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The CDC is investigating a stomach virus outbreak in the Grand Canyon: NPR

The Grand Canyon is home to incredible natural beauty. And this summer, an outbreak of norovirus. The stomach virus sickened hundreds of rafters and hikers… and prompted the CDC to take a look.



SCOTT SIMON, HOST:

Hundreds of Grand Canyon visitors left with more than selfies and prickly pear candy this summer. A record number of norovirus cases affected the interior of the park; so many cases that the US Park Service asked the Centers for Disease Control and Prevention for help. Member station KUNC’s Luke Runyon spoke with some of the unlucky travelers.

LUKE RUNYON, BYLINE: Jacquie King and a group of 14 friends launched their rafts into the Colorado River in early May. The trip started off without a hitch, except that it was unusually hot for the season. But when they ran into other beams, they were warned. The norovirus was sweeping the canyon. By day 9, one person in King’s group was sick: stomach problems.

JACQUIE KING: After patient zero, one or two people were coming down a day. Our worst day was when we ran Upset Rapid.

RUNYON: Upset is a huge, turbulent whitewater rapid right in the middle of the canyon.

KING: And three people went down almost instantly after passing the rapid: people threw up over the side of the boat, they just couldn’t hold anything.

RUNYON: King fell ill that same day. His group had a military-grade metal rocket case to use as a toilet. That’s required of all the beams to store the human waste from the three-week journey. And his was getting a lot of use.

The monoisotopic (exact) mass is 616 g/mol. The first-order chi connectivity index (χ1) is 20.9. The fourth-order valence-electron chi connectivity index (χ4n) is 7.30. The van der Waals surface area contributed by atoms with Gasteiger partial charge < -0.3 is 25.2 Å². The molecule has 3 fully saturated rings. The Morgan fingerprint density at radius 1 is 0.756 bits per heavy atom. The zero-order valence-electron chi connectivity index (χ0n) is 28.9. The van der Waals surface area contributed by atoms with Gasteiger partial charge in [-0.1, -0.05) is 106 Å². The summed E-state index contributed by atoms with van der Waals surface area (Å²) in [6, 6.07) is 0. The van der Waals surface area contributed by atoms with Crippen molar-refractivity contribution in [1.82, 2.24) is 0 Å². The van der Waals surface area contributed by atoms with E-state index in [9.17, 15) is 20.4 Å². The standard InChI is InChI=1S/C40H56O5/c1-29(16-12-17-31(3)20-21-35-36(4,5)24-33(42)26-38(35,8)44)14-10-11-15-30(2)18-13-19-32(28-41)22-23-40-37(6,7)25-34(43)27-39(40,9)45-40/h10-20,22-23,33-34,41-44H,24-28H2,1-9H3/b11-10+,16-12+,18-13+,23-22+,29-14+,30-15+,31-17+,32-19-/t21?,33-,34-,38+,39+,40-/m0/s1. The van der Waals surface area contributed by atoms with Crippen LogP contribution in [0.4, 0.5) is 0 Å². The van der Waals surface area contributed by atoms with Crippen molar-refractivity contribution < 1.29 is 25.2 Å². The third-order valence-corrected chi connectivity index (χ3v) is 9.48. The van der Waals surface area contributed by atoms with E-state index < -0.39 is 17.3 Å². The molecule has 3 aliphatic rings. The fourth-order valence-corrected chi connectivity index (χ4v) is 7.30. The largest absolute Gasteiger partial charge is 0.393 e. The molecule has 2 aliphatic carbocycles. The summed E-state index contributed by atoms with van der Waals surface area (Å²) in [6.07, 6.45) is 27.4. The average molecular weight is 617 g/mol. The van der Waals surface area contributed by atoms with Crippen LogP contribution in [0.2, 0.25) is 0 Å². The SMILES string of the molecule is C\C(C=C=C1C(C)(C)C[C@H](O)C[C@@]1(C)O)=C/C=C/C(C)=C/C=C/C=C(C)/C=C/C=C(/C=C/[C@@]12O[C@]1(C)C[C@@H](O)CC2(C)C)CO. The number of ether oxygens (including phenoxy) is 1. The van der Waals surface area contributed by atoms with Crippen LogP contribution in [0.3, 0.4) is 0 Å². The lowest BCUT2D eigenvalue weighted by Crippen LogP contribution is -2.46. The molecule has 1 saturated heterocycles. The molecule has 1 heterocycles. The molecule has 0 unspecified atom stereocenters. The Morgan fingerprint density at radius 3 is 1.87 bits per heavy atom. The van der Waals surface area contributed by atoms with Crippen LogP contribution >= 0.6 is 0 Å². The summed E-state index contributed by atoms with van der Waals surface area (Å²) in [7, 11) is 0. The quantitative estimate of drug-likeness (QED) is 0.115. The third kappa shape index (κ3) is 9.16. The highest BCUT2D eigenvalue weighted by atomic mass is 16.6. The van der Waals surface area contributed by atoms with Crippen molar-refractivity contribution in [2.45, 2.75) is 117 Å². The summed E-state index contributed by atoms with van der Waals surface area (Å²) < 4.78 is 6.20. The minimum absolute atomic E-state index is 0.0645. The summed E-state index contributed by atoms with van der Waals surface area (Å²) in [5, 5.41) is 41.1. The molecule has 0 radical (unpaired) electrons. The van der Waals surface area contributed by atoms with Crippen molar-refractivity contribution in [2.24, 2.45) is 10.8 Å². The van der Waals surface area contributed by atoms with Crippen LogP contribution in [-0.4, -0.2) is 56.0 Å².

KING: You’re sitting on a rocket box outside in the middle of nowhere, hugging a bucket. And it’s… I mean, it’s about as awkward as you can imagine.

RUNYON: King’s group was not alone in their misery. Justus Burkit and his wife backpacked the canyon two weeks after King floated.

JUSTUS BURKIT: I would say that about two hours after I started drinking the river water, I had tremendous pain in my stomach. Like, it felt like there was a balloon inflated from inside of me that was, like, overfilled.

RUNYON: Both King and Burkit were part of what a new CDC report calls the largest documented outbreak of norovirus in the interior of the Grand Canyon. From April to June of this year, there were more than 200 confirmed cases and probably many more that went uncounted. Sharon Hester is with Arizona Raft Adventures, which organizes trips into the canyon. She says that some of her guides got sick this spring. And it can be hard to keep germs from spreading even outdoors.

SHARON HESTER: What they do is try to put them in a boat where they’re the only one rowing or they’re the only person in that boat. Or if there’s, you know, someone else sick, it would be the sick ship where everyone would try to stay away.

RUNYON: Hester says norovirus has been a problem in the canyon for years. The virus can live in warm river water and then spread easily between groups using the same toilets and eating communally. The CDC report says the virus can even survive on beach sand, where rafters set up camp, allowing it to spread between trips. As the number of tourists visiting the national park has grown and outbreaks have become more frequent over the years, Hester says raft companies have been forced to change protocols.

HESTER: Don’t throw up in the river. Vomit into a garbage bag. You know, isolate people, wash your hands. You know, he got more and more strict, making sure the water was always purified.

RUNYON: By the time Jacquie King’s group of 15 people came out of the river, all but four in her group had contracted norovirus. Even with all these stomach problems, would she keep her from another trip to the Grand Canyon?

KING: Oh, no, no. I, like… I’m looking forward to going back down and having a different experience.

RUNYON: A journey where no one has to hug a bucket.

For NPR News, I’m Luke Runyon in Grand Junction, Colorado.

(SOUNDBITE FROM BILLY STRINGS SONG, “HIDE AND SEEK”)

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